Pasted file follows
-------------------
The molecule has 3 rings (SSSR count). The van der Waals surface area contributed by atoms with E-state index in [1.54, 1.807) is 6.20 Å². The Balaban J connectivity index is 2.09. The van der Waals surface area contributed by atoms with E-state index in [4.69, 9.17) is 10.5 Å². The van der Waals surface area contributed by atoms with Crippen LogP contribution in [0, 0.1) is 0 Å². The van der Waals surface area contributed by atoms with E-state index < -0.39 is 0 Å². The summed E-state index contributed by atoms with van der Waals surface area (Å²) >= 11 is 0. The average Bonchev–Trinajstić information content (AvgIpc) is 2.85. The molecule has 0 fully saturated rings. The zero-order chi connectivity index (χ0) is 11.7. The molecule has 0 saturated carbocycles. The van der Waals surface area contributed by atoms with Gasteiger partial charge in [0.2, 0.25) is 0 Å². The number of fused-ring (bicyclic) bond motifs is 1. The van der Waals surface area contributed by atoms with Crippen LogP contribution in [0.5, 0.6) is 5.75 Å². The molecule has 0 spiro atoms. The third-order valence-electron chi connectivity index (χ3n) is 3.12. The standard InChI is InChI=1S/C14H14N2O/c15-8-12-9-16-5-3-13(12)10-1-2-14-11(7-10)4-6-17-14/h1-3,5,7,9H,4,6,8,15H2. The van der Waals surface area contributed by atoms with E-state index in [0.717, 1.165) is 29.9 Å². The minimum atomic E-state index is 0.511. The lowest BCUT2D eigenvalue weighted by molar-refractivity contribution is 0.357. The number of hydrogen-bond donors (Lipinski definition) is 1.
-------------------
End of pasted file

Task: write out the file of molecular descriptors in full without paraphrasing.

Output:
The molecule has 3 rings (SSSR count). The van der Waals surface area contributed by atoms with E-state index in [1.54, 1.807) is 6.20 Å². The Balaban J connectivity index is 2.09. The van der Waals surface area contributed by atoms with E-state index in [4.69, 9.17) is 10.5 Å². The van der Waals surface area contributed by atoms with Crippen LogP contribution in [0, 0.1) is 0 Å². The van der Waals surface area contributed by atoms with E-state index < -0.39 is 0 Å². The summed E-state index contributed by atoms with van der Waals surface area (Å²) >= 11 is 0. The average Bonchev–Trinajstić information content (AvgIpc) is 2.85. The molecule has 0 fully saturated rings. The zero-order chi connectivity index (χ0) is 11.7. The molecule has 0 saturated carbocycles. The van der Waals surface area contributed by atoms with Gasteiger partial charge in [0.2, 0.25) is 0 Å². The number of fused-ring (bicyclic) bond motifs is 1. The van der Waals surface area contributed by atoms with Crippen LogP contribution in [0.5, 0.6) is 5.75 Å². The molecule has 0 spiro atoms. The third-order valence-electron chi connectivity index (χ3n) is 3.12. The standard InChI is InChI=1S/C14H14N2O/c15-8-12-9-16-5-3-13(12)10-1-2-14-11(7-10)4-6-17-14/h1-3,5,7,9H,4,6,8,15H2. The van der Waals surface area contributed by atoms with E-state index in [0.717, 1.165) is 29.9 Å². The minimum atomic E-state index is 0.511. The lowest BCUT2D eigenvalue weighted by molar-refractivity contribution is 0.357. The number of hydrogen-bond donors (Lipinski definition) is 1.